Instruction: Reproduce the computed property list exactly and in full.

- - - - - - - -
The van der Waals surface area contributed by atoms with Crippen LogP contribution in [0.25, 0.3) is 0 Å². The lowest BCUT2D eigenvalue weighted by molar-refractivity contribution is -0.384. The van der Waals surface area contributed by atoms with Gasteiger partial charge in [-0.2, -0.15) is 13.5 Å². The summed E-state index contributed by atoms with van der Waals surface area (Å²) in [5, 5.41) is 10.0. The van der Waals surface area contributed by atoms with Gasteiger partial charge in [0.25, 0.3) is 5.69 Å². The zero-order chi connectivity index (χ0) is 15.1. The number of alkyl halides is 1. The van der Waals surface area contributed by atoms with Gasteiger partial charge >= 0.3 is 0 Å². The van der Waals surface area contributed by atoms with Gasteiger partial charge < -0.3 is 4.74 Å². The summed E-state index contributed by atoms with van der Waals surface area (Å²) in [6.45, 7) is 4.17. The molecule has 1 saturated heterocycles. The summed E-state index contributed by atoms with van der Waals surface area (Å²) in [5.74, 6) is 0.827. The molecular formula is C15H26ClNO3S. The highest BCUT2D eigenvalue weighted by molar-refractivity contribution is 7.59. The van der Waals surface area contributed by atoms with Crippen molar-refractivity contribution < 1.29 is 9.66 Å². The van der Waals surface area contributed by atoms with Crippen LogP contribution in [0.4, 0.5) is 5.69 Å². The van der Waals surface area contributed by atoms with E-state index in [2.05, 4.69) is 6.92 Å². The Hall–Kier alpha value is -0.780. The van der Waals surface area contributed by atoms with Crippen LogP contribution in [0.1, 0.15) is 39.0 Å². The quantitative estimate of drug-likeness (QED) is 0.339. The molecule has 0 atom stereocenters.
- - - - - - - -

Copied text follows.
The van der Waals surface area contributed by atoms with Crippen LogP contribution in [0.25, 0.3) is 0 Å². The lowest BCUT2D eigenvalue weighted by molar-refractivity contribution is -0.384. The van der Waals surface area contributed by atoms with Gasteiger partial charge in [-0.2, -0.15) is 13.5 Å². The summed E-state index contributed by atoms with van der Waals surface area (Å²) in [5, 5.41) is 10.0. The van der Waals surface area contributed by atoms with Gasteiger partial charge in [0.25, 0.3) is 5.69 Å². The zero-order chi connectivity index (χ0) is 15.1. The number of alkyl halides is 1. The van der Waals surface area contributed by atoms with Gasteiger partial charge >= 0.3 is 0 Å². The van der Waals surface area contributed by atoms with Gasteiger partial charge < -0.3 is 4.74 Å². The summed E-state index contributed by atoms with van der Waals surface area (Å²) in [6.45, 7) is 4.17. The molecule has 1 saturated heterocycles. The summed E-state index contributed by atoms with van der Waals surface area (Å²) in [5.74, 6) is 0.827. The molecular formula is C15H26ClNO3S. The highest BCUT2D eigenvalue weighted by molar-refractivity contribution is 7.59. The van der Waals surface area contributed by atoms with Crippen molar-refractivity contribution < 1.29 is 9.66 Å². The van der Waals surface area contributed by atoms with Crippen LogP contribution in [0.4, 0.5) is 5.69 Å². The van der Waals surface area contributed by atoms with E-state index in [2.05, 4.69) is 6.92 Å². The Hall–Kier alpha value is -0.780. The van der Waals surface area contributed by atoms with Crippen LogP contribution in [0.1, 0.15) is 39.0 Å². The quantitative estimate of drug-likeness (QED) is 0.339. The molecule has 0 atom stereocenters.